Agroforestry and the achievement of the Millennium Development Goals.- Systems, Practices, and Components.- Hardwood silvopasture management in North America.- Riparian forest buffers in agroecosystems - lessons learned from the Bear Creek Watershed, central Iowa, USA.- Short-rotation woody crops and phytoremediation: Opportunities for agroforestry?.- Windbreaks in North American agricultural systems.- Organic farming and agroforestry: Alleycropping for mulch production for organic farms of southeastern United States.- Mechanized land preparation in forest-based fallow systems: The experience from Eastern Amazonia.- Medicinal and aromatic plants in agroforestry systems.- Forest gardens as an 'intermediate' land-use system in the nature-culture continuum: Characteristics and future potential.- The enigma of tropical homegardens.- Biological and Ecological Issues.- Nature vs. nurture: managing relationships between forests, agroforestry and wild biodiversity.- Tree domestication in tropical agroforestry.- Managing biological and genetic diversity in tropical agroforestry.- Why extensive research and development did not promote use of peach palm fruit in Latin America.- Exploiting the potential of indigenous agroforestry trees: Parkia biglobosa and Vitellaria paradoxa in sub-Saharan Africa.- Ecological interactions, management lessons and design tools in tropical agroforestry systems.- Interspecific interactions in temperate agroforestry.- Ecology of tree intercropping systems in the North temperate region: Experiences from southern Ontario, Canada.- Agroforestry as an approach to minimizing nutrient loss from heavily fertilized soils: The Florida experience.- Carbon sequestration: An underexploited environmental benefit of agroforestry systems.- Economics, Marketing, and Adoption.- Agroforestry development: An environmental economic perspective.- Adoption of agroforestry innovations in the tropics: A review.- Scaling up the impact of agroforestry: Lessons from three sites in Africa and Asia.- Trees of prosperity: Agroforestry, markets and the African smallholder.- Building opportunities for small-farm agroforestry to supply domestic wood markets in developing countries.- Markets and marketing strategies for agroforestry specialty products in North America.- Peasants, agroforesters, and anthropologists: A 20-year venture in income-generating trees and hedgerows in Haiti.- Knowledge Integration.- Computer-based tools for decision support in agroforestry: Current state and future needs.- Anthropogenic grasslands in Southeast Asia: Sociology of knowledge and implications for agroforestry.- Agroforestry research for development in India: 25 years of experiences of a national program.- Public/private partnerships in agroforestry: the example of working together to improve cocoa sustainability.- List of Reviewers.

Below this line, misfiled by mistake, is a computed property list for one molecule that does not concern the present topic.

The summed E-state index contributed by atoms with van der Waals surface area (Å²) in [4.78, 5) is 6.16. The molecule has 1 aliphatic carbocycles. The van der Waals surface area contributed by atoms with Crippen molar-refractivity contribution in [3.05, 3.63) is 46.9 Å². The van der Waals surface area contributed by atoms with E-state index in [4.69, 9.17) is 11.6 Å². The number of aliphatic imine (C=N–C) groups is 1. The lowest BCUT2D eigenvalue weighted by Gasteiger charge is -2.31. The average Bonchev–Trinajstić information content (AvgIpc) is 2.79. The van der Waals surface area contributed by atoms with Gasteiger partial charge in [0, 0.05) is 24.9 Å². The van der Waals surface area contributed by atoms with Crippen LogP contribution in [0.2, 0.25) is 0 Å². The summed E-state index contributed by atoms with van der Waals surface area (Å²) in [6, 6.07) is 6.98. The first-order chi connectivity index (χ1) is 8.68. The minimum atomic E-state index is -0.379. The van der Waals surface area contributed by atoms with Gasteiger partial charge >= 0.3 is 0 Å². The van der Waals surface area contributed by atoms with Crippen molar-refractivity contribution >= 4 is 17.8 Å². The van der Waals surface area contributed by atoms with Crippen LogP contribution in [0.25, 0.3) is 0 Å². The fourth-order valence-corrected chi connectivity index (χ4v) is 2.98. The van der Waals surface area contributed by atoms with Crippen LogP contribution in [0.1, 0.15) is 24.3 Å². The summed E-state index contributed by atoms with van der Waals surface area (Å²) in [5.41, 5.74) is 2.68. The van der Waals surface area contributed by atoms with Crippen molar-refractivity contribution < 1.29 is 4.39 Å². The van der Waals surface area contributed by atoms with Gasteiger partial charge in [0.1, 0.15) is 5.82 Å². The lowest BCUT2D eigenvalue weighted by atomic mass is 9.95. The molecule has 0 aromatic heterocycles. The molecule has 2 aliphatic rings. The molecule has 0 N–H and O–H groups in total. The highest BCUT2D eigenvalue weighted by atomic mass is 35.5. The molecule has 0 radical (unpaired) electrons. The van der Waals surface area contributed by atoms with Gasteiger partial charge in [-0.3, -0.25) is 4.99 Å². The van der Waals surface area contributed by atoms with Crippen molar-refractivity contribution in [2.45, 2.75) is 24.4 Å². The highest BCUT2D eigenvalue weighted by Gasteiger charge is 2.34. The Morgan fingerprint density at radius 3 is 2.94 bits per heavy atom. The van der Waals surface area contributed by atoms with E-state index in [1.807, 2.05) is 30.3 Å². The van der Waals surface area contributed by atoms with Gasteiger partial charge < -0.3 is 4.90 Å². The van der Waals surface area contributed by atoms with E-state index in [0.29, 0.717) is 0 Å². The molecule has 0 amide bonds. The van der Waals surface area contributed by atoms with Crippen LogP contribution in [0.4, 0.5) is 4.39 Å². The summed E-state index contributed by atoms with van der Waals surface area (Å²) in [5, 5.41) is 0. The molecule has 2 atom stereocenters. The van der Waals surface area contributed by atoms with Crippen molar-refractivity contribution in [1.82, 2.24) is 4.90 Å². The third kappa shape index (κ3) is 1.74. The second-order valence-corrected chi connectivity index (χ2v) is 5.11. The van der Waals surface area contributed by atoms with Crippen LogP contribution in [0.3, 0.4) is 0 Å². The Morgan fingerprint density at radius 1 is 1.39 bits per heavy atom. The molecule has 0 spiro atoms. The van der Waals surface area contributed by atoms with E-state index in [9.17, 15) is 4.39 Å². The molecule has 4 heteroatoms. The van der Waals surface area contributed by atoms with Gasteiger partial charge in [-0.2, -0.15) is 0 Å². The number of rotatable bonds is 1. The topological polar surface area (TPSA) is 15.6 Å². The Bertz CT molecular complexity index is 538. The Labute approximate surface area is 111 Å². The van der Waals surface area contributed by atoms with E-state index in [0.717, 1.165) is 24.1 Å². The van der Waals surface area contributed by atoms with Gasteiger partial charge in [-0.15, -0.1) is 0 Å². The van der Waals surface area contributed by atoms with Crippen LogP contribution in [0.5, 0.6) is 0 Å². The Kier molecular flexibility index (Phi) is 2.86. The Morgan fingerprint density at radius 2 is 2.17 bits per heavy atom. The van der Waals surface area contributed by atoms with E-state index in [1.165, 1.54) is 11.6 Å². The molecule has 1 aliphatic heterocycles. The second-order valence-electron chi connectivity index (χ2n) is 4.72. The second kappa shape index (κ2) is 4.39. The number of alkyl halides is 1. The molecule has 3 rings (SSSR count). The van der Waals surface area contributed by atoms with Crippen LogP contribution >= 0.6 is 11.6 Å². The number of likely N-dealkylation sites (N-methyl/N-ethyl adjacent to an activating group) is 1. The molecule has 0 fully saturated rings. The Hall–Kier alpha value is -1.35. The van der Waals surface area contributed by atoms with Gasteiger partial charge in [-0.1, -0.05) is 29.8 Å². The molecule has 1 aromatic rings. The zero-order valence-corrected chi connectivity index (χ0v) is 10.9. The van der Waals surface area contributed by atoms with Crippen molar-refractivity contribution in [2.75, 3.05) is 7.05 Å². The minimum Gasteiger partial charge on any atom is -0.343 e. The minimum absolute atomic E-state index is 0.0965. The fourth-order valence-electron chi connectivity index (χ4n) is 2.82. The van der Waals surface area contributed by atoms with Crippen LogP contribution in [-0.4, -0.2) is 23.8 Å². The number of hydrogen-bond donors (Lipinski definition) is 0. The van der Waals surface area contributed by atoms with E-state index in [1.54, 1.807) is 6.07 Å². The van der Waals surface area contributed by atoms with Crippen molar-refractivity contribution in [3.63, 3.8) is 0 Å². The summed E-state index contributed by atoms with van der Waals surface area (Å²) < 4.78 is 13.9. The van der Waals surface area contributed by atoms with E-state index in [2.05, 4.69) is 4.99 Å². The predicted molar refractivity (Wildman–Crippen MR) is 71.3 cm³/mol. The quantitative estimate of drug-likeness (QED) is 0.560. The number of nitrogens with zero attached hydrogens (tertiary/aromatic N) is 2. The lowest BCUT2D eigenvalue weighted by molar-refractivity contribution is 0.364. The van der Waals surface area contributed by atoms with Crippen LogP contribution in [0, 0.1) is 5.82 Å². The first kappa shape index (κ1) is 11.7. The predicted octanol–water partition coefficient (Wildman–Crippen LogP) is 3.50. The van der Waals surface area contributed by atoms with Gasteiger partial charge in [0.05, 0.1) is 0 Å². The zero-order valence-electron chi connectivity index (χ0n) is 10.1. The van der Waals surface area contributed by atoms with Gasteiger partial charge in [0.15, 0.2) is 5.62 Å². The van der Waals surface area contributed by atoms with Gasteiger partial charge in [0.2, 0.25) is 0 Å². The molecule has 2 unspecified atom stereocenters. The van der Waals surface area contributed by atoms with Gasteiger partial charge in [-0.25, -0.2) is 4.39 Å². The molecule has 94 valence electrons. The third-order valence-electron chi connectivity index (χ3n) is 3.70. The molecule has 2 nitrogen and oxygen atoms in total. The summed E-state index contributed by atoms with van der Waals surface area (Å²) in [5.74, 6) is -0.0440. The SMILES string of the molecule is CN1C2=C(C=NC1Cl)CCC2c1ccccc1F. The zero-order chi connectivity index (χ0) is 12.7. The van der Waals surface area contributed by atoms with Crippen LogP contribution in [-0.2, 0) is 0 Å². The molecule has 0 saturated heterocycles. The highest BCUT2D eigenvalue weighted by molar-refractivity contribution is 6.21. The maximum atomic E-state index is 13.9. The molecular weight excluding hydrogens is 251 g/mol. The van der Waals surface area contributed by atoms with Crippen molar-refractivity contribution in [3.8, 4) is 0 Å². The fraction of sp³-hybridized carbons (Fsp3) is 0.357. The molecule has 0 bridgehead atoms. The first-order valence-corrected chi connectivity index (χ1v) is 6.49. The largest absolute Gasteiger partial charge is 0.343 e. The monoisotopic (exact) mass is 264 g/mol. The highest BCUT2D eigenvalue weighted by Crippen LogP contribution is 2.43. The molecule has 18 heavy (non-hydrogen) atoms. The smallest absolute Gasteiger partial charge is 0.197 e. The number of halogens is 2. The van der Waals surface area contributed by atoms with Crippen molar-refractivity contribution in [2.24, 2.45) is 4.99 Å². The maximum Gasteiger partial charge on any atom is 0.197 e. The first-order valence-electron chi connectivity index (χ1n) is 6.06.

Über den Autor
Dr. P.K.R. Nair is Professor of Agroforestry at the University of Florida, Gainesville, USA and has been a founder-scientist at the International Centre for Research in Agroforestry (ICRAF), Nairobi, Kenya for about 10 years. He is a leading world authority and a pioneering researcher and educator in agroforestry.
It was in late 2002 that the idea of preparing a collection of multi-authored chapters on different aspects of ag- st forestry as a compendium for the 1 World Congress of Agroforestry, June 2004, was tossed around. With the approval of the idea by the Congress Organizing Committee, serious efforts to make it a reality got under way in early 2003. The rigorously peer-reviewed and edited manuscripts were submitted to the publisher in December 2003. Considering the many differentindividualsinvolved in the task as authors and manuscriptreviewers, we feel quite pleased that the task could be accomplished within this timeframe. We are pleased also about the contents on several counts. First of all, the tropical-temperate mix of topics is a rare feature of a publication of this nature. In spite of the scienti?c commonalities between tropical and temperate practices of agroforestry, the differences between them are so enormous that it is often impossible to mesh them together in one publication. Secondly, several of the chapters are on topics that have not been discussed or described much in agroforestryliterature. A third feature is that some of the authors, though well known in their own disciplinary areas, are somewhat new to agroforestry; the perceptions and outlooks of these scholars who are relatively unin?uenced by the past happenings in agroforestry gives a whole new dimension to agroforestry and broadensthescopeofthesubject. Finally, ratherthanjustreviewingandsummarizingpastwork,mostchapterstake the extra effort in attempting to outline the next steps.